Avatar image for Beasthunt
Beasthunt

<< LINK REMOVED >> You know, you are right. I watched a video today and in many games the only thing to beat the 295x2 was 980 in SLI.

Avatar image for Fade2black001
Fade2black001

390x has it beat

Avatar image for Beasthunt
Beasthunt

<< LINK REMOVED >> I could tell by those 390x benchmarks.....

Oh, that's right.

Avatar image for onefai
Onefai

I won't call it "shines in 4k." It is more like playable in 4k. Maybe another year or so. We don't even have fast 4k monitor.

Avatar image for invizo
invizo

Lol they actually listed the 970 as having 4GB. As a side note, this card will be thrown away from old age before anything asks for 12GB VRAM, even at 4K nothing uses 6GB. Just sayin.


Avatar image for jimmy1974
jimmy1974

<< LINK REMOVED >> well gta v was using over 13gb of vram everything full inc AA settings at 4K and it totally destroyed my 980 ti sli setup, so 3 or 4 way would get you a constant 60fps or 2x titan x or z

Avatar image for Lpedraja2002
Lpedraja2002

I'll just wait for two or three generations of video cards. I bet that by t hen mid-range cards will have acceptable performance in 4k.

Avatar image for insane_metalist
insane_metalist

If only they made it 8GB for $750 now that would be very reasonable.

Avatar image for IJONOI
IJONOI

People moaning about the 4k fps. That's with AA turned on. And at the resolution it just isn't necessary. Not too mention a humongous resource wh0re.

Probably most of these game engines also aren't designed to run at that level of detail.

Avatar image for gtg246x
gtg246x

<< LINK REMOVED >> I completley agree...The best part about this new card, is no need for Multi-GPU 4k, and you just turn off AA. My XB0248HK is waiting for it to arrive :)

Avatar image for jecomans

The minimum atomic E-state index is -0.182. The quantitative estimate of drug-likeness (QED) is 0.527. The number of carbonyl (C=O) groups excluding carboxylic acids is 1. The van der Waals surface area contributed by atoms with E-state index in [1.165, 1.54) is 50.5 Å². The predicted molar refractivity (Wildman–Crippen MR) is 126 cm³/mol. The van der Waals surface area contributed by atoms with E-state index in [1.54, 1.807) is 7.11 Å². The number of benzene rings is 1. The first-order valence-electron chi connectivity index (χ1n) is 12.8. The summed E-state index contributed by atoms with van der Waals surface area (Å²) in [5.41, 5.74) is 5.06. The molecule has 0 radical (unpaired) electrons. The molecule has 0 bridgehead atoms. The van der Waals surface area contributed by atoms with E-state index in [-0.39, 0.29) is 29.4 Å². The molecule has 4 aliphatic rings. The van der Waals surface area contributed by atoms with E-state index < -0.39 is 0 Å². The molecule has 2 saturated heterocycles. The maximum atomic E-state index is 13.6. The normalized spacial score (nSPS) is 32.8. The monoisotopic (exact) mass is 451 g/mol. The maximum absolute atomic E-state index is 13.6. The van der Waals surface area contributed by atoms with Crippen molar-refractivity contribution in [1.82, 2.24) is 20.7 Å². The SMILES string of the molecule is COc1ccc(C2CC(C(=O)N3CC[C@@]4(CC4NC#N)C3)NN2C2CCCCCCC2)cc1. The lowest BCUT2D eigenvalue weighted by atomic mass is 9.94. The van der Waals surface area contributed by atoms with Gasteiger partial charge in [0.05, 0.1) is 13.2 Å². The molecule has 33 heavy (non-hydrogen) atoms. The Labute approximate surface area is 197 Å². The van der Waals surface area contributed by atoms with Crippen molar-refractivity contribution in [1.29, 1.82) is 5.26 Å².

jecomans

Finally found an Australia price for the Titan X (EVGA, from PCCG) and it is $1500. Straight double the cost of the GTX980. Might get a couple of them then.

Avatar image for mikemackenzie24
mikemackenzie24

So what this article is saying is that this video card has the capabilities to play games at 4k resolution with only a single card?


I currently run a single r9 280x and 4k resolutions DESTROY my card. I believe you need 2x Titans to game effectively. So this is pretty amazing for a single card to handle 4k.


What about connecting this to a large 4k TV like the Samsung HY7250? << LINK REMOVED >>


Would this be able to push enough "stream" video or games on a 4k TV?

Avatar image for mordeaniis
Mordeaniis

A lot of these settings are ridiculous. Why 4xMSAA for BF?

Avatar image for tjax3
tjax3

<< LINK REMOVED >>


I agree and with 4k there is no need for any Anti-Aliasing. They need to do some 4k specs without any of that

Avatar image for hoyholyhoy
hoyholyhoy

You should be using games like Crysis, Ryse, Skyrim with the heaviest ENB's you can find, not games that run on Unreal 3...

Avatar image for ALLIAMOS
ALLIAMOS

that is why i love pc,

gaming pc = men

Avatar image for rickphoenixxx
RickPhoenixxx

Not with Crysis 3 it doesn't. Not even 30 FPS with all settings on high, what a waste of money.

Avatar image for mordeaniis
Mordeaniis

<< LINK REMOVED >> First of all, it's not really a gaming card, it's a computing card that can also play games for spoiled rich kids.
Second of all... It's still better than anything else can manage. Crysis 3 at high settings and 4K? That is a monumental task. It's playable, that should be enough at 4K. Expecting more is ridiculous.

Avatar image for thereal25
thereal25

<< LINK REMOVED >><< LINK REMOVED >> Disagree.

I'm not sure why you say it's a "computing" card and not a gaming card. Seems to me that this card is designed with games in mind more than anything else.


Also why would you assume that only "spoiled rich kids" would buy this card? Could not an adult want one?


Furthermore, anything sub 60fps on 4k is simply not good enough.


... and certainly not "future proof".


Avatar image for aenews
aenews

<< LINK REMOVED >><< LINK REMOVED >> Well Crysis 3 is pretty smooth @4K Very High on my 970 3-Way Setup

Avatar image for abcdef-1353
abcDEF-1353

<< LINK REMOVED >><< LINK REMOVED >> thanks dude

Avatar image for Horndawgie
Horndawgie

PC fanboys who can afford better tech than the PS4/X1: we are the master pc race, so much more powerful than the weak consoles.

PC fanboys who can't afford this card: I am happy with my 970 because this is not necessary blah blah blah....


Tools.

Avatar image for Madridiq8e
Madridiq8e

I'm going to wait until they release a single GPU which can handle 4k gaming on average 60fps, my 780 is still good